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Humans, naturally, prefer simple over complex.

I would think that in the above sentence, both simple and complex are words used as words. (Though, perhaps, not as clear as it is in the preceding sentence.) Yet, I still feel confused. The source of my confusion is that I would not think of italicizing red and green in the following sentence:

I prefer red over green.

Another example:

The scientific distinction between simple and complex has long been blurred.

versus

The scientific distinction between blue and green is [whatever].

In the first example I feel like I should italicize, but not in the second example.

In what ways am I confusing myself?

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  • 3
    I think you only need to italicise (or quote) if you are saying that people prefer the word “simple” over the word “complex” (which seems unlikely). – user323578 Apr 30 at 13:24
  • Could it be that you feel red and green designate properties have objectively, whereas simple and complex designate properties that we might or might not want to ascribe to them, depending on our interests, capacities etc? – user339660 Apr 30 at 13:44
  • If so I understand the desire to italicise, but I disagree with you about red and green. – user339660 Apr 30 at 13:44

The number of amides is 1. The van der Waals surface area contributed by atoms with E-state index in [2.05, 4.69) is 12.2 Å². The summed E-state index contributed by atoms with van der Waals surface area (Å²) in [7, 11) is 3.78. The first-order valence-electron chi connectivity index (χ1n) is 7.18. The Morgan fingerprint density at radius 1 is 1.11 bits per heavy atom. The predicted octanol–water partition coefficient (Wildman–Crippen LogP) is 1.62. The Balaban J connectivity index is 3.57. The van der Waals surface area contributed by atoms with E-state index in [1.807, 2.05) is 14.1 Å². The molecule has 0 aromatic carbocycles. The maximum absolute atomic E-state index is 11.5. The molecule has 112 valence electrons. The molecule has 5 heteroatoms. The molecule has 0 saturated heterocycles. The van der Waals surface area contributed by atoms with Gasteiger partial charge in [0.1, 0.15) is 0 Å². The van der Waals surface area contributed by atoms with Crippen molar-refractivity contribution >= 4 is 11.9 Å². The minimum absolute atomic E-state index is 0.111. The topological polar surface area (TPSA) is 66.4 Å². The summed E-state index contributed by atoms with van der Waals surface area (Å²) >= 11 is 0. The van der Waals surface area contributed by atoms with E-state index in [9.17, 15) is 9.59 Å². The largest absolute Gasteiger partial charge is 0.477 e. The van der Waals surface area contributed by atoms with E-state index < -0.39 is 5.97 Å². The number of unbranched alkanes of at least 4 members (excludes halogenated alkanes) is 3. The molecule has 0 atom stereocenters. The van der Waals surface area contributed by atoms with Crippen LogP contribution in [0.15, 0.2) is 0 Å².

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    None of your examples appear to be using word as words at all. They are being used as syntactical components of the surrounding text. As I also see no reason for the words to be emphasized (as in speech), the use of italics appears wrong in all of the examples. – Jason Bassford May 1 at 10:59
  • @Jason I have never heard of syntactical components thing. Can you elaborate more (especially as to how one differentiates between using words as words and as syntactical components without confusing himself), or direct me to a source? – blackened May 1 at 13:04
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Here is the main discussion of "words used as words" in The Chicago Manual of Style, 16th edition (2010):

7.58 Words and phrases used as words. When a word or term is not used functionally but is referred to as the word or term itself, it is either italicized or enclosed in quotation marks. ...

[Example:] The term critical mass is more often used metaphorically than literally.

[Example:] What is meant by neurobotics?

Chicago's discussion indicates that when a word is being used as a word in the narrow sense, the sentence would continue to convey the writer's intended meaning if you added "the word" in front of the word being used as a word. Thus, in Chicago's second example above, it would make perfect sense to insert "the word" before neurobotics:

What is meant by the word neurobotics?

Pretty straightforward so far, right? Now let's apply it to the first three examples that you raise. First:

Humans, naturally, prefer simple over complex.

If the words simple and complex were being used as words, it would make sense to say this:

Humans, naturally, prefer the word simple over the word complex.

But that doesn't sound right. There is no reason to suppose that humans naturally prefer the word simple over the word complex insofar as they are merely words. Why should they?

So what's going on with the original sentence? Well, I'd say that the intention of that original sentence is to claim that people prefer simple things over complex things. That is, the implied (but absent) element in the original sentence isn't "the word" (twice) but "things" (twice):